Glenn Frey, left, and Don Henley of the Eagles at the American Airlines Center during their History of the Eagles Tour on February 19, 2014. (Michael Ainsworth/The Dallas Morning News)

Glenn Frey, left, and Don Henley of the Eagles at the American Airlines Center during their History of the Eagles Tour on February 19, 2014. (Michael Ainsworth/The Dallas Morning News)

Glenn Frey is dead.

The Eagles confirmed moments ago that its co-founder, guitarist, singer and songwriter died Monday in a New York City hospital. He was 67, and had been hospitalized since November.

On its website, Frey's family and his bandmates posted a joint statement that reads as follows:

"Glenn fought a courageous battle for the past several weeks but, sadly, succumbed to complications from Rheumatoid Arthritis, Acute Ulcerative Colitis and Pneumonia. 

"The Frey family would like to thank everyone who joined Glenn to fight this fight and hoped and prayed for his recovery.

"Words can neither describe our sorrow, nor our love and respect for all that he has given to us, his family, the music community & millions of fans worldwide."

The statement was signed by his family -- Cindy Frey, Taylor Frey, Deacon Frey, Otis Frey -- as well as Eagles Joe Walsh, Timothy B. Schmit, Bernie Leadon, their manager Irving Azoff and Don Henley, the Eagles' co-founder.

It also quotes from the song "It's Your World Now," which Frey wrote with Jack Tempchin. It appears on the Eagles' Long Road Out of Eden album and says, in part, "A perfect day, the sun is sinkin' low/As evening falls, the gentle breezes blow/The time we shared went by so fast/Just like a dream, we knew it couldn't last/But I'd do it all again/If I could, somehow/But I must be leavin' soon/It's your world now."

In a statement, initially released to The Hollywood Reporter, Dallas resident Don Henley said that Frey "was like a brother to me; we were family, and like most families, there was some dysfunction.

"But, the bond we forged 45 years ago was never broken, even during the 14 years that the Eagles were dissolved. We were two young men who made the pilgrimage to Los Angeles with the same dream: to make our mark in the music industry -- and with perseverance, a deep love of music, our alliance with other great musicians and our manager, Irving Azoff, we built something that has lasted longer than anyone could have dreamed.

"But, Glenn was the one who started it all," said Frey's longtime collaborator in his farewell. "He was the spark plug, the man with the plan. He had an encyclopedic knowledge of popular music and a work ethic that wouldn't quit. He was funny, bullheaded, mercurial, generous, deeply talented and driven. He loved his wife and kids more than anything. ...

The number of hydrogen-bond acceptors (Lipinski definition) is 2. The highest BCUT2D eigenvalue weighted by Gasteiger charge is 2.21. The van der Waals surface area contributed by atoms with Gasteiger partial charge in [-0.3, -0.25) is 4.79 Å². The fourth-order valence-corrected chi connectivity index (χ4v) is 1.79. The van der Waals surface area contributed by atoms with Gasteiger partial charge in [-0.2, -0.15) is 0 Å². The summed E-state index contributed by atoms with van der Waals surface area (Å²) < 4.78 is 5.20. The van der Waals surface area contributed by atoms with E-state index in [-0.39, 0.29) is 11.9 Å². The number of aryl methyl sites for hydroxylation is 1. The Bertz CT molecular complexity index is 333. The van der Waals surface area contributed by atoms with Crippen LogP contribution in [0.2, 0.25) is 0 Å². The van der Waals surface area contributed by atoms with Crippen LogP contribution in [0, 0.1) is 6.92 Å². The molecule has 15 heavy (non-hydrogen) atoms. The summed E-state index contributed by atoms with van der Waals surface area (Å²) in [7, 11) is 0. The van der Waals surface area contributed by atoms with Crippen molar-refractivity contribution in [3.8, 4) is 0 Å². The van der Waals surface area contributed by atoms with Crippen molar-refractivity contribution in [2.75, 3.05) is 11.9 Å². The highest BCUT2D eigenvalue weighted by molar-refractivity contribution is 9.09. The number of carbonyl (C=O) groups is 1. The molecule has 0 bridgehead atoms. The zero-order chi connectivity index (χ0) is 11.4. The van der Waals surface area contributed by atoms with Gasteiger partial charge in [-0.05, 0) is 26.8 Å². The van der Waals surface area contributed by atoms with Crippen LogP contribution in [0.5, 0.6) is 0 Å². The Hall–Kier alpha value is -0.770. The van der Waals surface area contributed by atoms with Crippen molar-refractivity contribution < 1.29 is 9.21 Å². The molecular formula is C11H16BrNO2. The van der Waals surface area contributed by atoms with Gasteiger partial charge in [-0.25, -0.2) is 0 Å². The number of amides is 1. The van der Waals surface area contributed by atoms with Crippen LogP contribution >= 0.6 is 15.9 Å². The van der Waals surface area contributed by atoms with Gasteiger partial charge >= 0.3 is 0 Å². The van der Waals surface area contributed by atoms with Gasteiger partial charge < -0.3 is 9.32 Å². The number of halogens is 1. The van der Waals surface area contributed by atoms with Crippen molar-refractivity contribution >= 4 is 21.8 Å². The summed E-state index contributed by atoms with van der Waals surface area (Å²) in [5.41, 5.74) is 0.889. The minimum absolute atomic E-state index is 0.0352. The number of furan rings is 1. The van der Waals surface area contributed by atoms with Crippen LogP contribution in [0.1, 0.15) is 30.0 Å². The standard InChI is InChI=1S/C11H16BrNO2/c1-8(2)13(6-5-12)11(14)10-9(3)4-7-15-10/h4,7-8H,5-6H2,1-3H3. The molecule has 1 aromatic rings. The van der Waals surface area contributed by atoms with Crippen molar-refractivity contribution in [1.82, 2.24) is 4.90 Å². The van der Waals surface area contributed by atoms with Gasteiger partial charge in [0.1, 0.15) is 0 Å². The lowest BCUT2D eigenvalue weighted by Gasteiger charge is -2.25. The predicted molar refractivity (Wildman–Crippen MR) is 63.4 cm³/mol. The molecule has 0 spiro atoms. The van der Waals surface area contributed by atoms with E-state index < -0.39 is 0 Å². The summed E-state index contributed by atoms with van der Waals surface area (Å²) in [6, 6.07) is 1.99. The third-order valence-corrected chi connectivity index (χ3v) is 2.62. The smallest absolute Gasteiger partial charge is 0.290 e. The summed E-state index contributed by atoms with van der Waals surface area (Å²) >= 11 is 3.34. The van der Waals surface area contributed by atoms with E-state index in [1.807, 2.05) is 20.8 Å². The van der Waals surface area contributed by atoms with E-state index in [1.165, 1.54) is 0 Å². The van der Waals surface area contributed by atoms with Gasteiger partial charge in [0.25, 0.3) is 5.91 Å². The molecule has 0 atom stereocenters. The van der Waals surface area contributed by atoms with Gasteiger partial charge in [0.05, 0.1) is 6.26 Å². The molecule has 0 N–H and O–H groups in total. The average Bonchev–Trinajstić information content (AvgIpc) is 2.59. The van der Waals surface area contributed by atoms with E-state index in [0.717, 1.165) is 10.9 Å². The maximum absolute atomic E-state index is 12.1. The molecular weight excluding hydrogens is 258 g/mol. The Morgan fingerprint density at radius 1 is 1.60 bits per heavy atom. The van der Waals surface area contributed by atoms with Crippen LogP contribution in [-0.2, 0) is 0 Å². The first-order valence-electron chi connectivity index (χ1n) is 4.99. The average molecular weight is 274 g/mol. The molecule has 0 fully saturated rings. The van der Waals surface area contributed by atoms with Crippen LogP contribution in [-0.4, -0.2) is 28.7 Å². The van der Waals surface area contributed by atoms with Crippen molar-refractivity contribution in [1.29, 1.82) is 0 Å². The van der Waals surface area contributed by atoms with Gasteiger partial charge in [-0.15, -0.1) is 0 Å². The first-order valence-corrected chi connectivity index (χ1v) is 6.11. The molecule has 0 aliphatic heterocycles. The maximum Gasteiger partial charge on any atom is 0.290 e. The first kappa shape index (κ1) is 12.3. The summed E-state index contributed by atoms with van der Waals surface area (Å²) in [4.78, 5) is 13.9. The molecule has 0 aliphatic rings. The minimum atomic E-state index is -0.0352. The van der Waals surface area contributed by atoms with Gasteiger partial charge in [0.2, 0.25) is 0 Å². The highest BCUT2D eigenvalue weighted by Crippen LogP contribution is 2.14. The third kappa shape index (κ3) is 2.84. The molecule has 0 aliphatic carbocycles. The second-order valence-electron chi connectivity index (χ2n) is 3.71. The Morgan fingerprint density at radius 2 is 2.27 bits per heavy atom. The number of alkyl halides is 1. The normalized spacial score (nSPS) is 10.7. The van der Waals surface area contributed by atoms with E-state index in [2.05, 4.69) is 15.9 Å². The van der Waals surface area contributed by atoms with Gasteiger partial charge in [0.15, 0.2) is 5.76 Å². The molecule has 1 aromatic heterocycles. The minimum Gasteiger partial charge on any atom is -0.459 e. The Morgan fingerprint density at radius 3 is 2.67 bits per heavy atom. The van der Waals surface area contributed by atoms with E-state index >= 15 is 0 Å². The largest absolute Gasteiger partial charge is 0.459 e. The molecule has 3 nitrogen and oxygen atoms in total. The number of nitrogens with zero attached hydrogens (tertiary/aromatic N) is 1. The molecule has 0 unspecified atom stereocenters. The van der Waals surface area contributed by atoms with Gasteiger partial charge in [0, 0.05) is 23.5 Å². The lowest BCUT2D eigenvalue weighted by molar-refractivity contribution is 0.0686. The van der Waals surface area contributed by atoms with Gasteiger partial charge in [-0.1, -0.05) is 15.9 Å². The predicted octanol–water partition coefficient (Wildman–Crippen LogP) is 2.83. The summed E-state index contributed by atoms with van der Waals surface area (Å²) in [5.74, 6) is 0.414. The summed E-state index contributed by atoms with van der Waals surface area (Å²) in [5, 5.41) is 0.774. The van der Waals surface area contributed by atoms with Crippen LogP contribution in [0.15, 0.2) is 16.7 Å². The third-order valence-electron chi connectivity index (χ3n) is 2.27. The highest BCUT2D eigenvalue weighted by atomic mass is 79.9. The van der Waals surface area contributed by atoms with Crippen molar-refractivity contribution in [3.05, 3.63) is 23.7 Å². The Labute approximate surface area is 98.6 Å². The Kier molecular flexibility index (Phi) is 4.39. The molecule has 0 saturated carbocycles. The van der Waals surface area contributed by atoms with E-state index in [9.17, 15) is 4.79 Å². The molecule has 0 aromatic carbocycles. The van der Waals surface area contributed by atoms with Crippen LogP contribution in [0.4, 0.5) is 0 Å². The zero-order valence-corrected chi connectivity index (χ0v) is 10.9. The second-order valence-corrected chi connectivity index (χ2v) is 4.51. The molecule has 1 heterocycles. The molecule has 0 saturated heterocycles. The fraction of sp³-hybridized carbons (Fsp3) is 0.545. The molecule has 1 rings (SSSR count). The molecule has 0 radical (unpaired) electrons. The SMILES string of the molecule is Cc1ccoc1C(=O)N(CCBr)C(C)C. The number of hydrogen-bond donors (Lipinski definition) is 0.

"I'm not sure I believe in fate, but I know that crossing paths with Glenn Lewis Frey in 1970 changed my life forever, and it eventually had an impact on the lives of millions of other people all over the planet. It will be very strange going forward in a world without him in it. But, I will be grateful, every day, that he was in my life. Rest in peace, my brother. You did what you set out to do, and then some."

The relationship has been well documented -- in books and, most recently, an authorized documentary that now serves as the last word on the band Frey and Henley co-founded in 1971. The two men couldn't have been more dissimilar: Frey was from Detroit; Henley, small-town North Texas. But a stint in Linda Ronstadt's backing band threw them together, and the Eagles were formed in 1971.

"I think I brought him ideas and a lot of opinions; he brought me poetry," Frey told Cameron Crowe in 2003, for The Very Best of the Eagles collection's liner notes. He was talking about "Desperado," the best song Henley and Frey ever wrote together. He was also talking about their relationship. "We were a good team."

As the Rock and Roll Hall of Fame notes, in 1972 -- when they released their eponymous debut -- the Eagles' "country-flavored rock evoked vistas as boundless as those of the Old West, whose frontier mythology they adopted." The band was inducted into the Rock and Roll Hall of Fame in 1998.

The band would release five more albums -- Desperado (1973), On the Border (1974), One of These Nights (1975), Hotel California (1976) and The Long Run (1979) --  before the Eagles disbanded in 1980. Their 1976 greatest-hits collection became the best-selling record of the 20th century. Those who didn't know the band knew the songs; those who didn't even like the Eagles (like, say, Jeff Lebowski) could name all the hits and sing all the words. Few bands had the impact, the reach.

The Eagles' break-up eventually became a 14-year "vacation," during which Frey released solo records and  began acting, appearing most famously in an episode of Miami Vice named for one of his biggest solo hits, "Smuggler's Blues."

They reunited in 1994, for the Hell Freezes Over tour, and released Long Road Out of Eden in 2007.  The band opened the American Airlines Center, performing at its first-ever event on July 28, 2001.

The Eagles were scheduled to appear at the Kennedy Center Honors ceremony in Washington, D.C., last December, but bowed out in November because of Frey's long-recurring health issues. In a statement released shortly before his most recent surgery, the band said, "The members of the Eagles hail from different regions of this great nation, and we feel very fortunate that our music has been embraced by people from all walks of life, all over the world. Popular music is one of America's greatest exports -- a bridge that spans geographical and cultural boundaries. We are truly humbled to have been able to be a part of this global connection."

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